Uncategorized

2022-2023 Haiti Research and Policy Fellowship

Beginning this fall semester, we are seeking a quarter-time, year-long policy and research fellow to support the ongoing development of the advocacy infrastructure of the Haitian Women’s Collective. As a member of the Haiti Advocacy Working Group (HAWG), the Haitian Women’s Collective will sponsor a policy fellow as part of their membership participation. Read More

Elections and Democracy, Gender & Human Rights, Good Governance

One Year Later: Call on U.S. to Let a Haitian Solution Emerge

Tomorrow, July 7th, marks the one year anniversary of the assassination of Haiti’s President Jovenel Moïse. His murder came only days after the killings of activist Netty Duclaire, journalist Diego Charles, and nineteen others in Delmas 32. No one has been held to account.

As long as the US allows Henry to veto negotiations, a Haitian solution cannot emerge.

Read More
Elections and Democracy

Recent Statements from Members of U.S. Congress on Haiti Governance

Members of Congress continue to speak out on matters related to the governance situation in Haiti and how it factors into the insecurity situation and international affairs.

From Congresswoman Ayanna Pressley “Haitians deserve a chance to determine their future”

Excerpts:

“For too long, U.S. policies and relations with the Haitian people have perpetuated anti-Blackness and exacerbated injustice…

“A lasting solution will require the United States to withdraw support for de facto ruler Ariel Henry, who lacks legitimacy with the Haitian people, and instead, partner with members of Haitian civil society working to end the corruption and impunity that drives people to flee the island. Read More

Elections and Democracy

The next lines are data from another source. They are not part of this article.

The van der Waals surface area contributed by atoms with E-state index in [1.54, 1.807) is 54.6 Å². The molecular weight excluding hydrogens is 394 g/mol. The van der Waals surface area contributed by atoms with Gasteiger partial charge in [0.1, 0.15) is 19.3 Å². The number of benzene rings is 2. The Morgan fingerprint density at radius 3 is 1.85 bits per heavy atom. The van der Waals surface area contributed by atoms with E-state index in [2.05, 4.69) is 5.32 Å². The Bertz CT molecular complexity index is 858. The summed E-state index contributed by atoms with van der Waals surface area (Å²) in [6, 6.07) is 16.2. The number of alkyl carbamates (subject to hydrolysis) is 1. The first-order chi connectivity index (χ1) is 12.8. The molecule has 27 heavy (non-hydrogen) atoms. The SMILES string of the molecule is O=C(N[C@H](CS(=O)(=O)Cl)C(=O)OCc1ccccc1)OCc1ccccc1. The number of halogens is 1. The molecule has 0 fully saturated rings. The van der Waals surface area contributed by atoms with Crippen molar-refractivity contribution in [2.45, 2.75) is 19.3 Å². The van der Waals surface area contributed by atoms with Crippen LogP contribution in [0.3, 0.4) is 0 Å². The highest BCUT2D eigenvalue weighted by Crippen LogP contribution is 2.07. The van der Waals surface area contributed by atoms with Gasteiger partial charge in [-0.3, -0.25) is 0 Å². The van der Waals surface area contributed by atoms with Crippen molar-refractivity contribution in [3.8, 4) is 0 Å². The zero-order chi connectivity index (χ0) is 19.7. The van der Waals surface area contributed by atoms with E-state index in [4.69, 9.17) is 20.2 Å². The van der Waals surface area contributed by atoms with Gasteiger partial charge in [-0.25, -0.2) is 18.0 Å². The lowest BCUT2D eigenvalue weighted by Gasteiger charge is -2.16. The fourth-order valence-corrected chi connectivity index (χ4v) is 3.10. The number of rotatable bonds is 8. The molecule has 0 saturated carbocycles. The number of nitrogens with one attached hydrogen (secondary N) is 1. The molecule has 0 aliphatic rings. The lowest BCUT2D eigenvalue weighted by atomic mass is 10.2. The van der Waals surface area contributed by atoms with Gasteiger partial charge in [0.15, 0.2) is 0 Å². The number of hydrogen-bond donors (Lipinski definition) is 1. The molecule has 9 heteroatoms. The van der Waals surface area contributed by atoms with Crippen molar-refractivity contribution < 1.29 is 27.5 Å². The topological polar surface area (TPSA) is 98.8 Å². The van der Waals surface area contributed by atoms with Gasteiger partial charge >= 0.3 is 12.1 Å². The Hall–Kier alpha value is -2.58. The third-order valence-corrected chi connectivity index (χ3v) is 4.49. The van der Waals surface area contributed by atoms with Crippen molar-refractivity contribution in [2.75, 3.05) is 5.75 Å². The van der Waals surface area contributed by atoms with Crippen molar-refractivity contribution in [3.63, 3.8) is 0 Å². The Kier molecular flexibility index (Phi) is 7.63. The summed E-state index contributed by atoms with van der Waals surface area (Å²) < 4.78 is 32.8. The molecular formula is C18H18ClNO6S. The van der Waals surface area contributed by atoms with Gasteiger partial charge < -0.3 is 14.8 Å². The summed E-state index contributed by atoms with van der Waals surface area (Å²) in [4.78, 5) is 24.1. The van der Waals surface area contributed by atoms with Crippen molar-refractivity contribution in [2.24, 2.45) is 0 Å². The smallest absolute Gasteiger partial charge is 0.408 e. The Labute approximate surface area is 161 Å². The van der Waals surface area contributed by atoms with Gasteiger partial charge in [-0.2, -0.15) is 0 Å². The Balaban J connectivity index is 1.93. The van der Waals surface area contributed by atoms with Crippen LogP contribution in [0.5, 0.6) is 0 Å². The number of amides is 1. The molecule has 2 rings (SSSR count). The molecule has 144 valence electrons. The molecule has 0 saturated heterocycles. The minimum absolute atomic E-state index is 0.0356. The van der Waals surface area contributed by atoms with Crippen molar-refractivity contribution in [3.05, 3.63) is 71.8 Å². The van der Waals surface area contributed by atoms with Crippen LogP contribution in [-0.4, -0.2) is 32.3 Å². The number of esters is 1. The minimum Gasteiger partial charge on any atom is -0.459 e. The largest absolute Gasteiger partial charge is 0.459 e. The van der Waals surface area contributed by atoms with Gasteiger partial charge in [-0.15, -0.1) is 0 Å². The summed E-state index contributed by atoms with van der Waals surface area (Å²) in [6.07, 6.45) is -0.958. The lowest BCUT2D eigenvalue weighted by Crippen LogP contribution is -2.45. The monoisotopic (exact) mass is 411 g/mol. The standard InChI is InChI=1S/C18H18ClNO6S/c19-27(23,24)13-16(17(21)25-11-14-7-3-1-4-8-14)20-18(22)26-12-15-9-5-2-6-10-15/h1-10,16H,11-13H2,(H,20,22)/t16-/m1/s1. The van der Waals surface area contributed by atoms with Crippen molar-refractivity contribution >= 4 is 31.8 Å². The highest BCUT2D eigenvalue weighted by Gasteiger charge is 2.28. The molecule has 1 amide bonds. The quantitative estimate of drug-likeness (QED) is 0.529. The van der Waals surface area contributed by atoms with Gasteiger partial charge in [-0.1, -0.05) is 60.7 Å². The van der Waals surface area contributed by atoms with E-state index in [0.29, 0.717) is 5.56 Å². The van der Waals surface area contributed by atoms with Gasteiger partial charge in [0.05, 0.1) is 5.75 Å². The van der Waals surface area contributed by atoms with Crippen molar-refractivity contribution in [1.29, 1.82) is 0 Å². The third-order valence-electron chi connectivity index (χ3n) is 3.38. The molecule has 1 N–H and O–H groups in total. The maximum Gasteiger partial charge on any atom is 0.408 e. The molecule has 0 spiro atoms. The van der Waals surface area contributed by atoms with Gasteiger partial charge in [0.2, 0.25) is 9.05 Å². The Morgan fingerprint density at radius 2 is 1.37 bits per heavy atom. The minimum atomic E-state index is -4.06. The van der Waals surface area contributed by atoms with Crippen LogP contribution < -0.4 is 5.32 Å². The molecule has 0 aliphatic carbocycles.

Opinion: De Facto Haitian Government’s Invitation to Americas Summit Reveals US Double Standards

Jake Johnston of CEPR (a HAWG member) recently published this piece on dynamic between Haiti, the U.S., and the Summit of the Americas.

“The United States is hosting the Summit of the Americas next month in Los Angeles. The gathering of heads of state has occurred roughly every three years since its first meeting, the last to be held in the US, in 1994. Read More

Aid Accountability and Transparency, Elections and Democracy, Gender & Human Rights

With New Global Fragility Act, US Must Avoid Past Mistakes and Let Haitians Control Their Own Democracy

HAWG members have been organizing and participating in consultations with the U.S. government surrounding the implementation process for the Global Fragility Act, a framework now called “Strategy to Prevent Conflict and Promote Stability” (SPCPS). This hopefully fruitful work will continue in coming months.

HAWG member IJDH staffer Sasha Filippova just published this op-ed on the hopes and cautions of this work. Read More

Labor Rights

Haiti Workers Push Forward for Higher Wages

HAWG member Solidarity Center continues to accompany Haitian workers primarily in the garment sector in seeking higher wages, benefits and better working conditions. Demonstrations have been met with some violence, but progress is happening

The coalition paused minimum wage demonstrations after the Prime Minister agreed to supplementary benefits to workers’ wages: free transportation to and from the factory and lunch stipends. Read More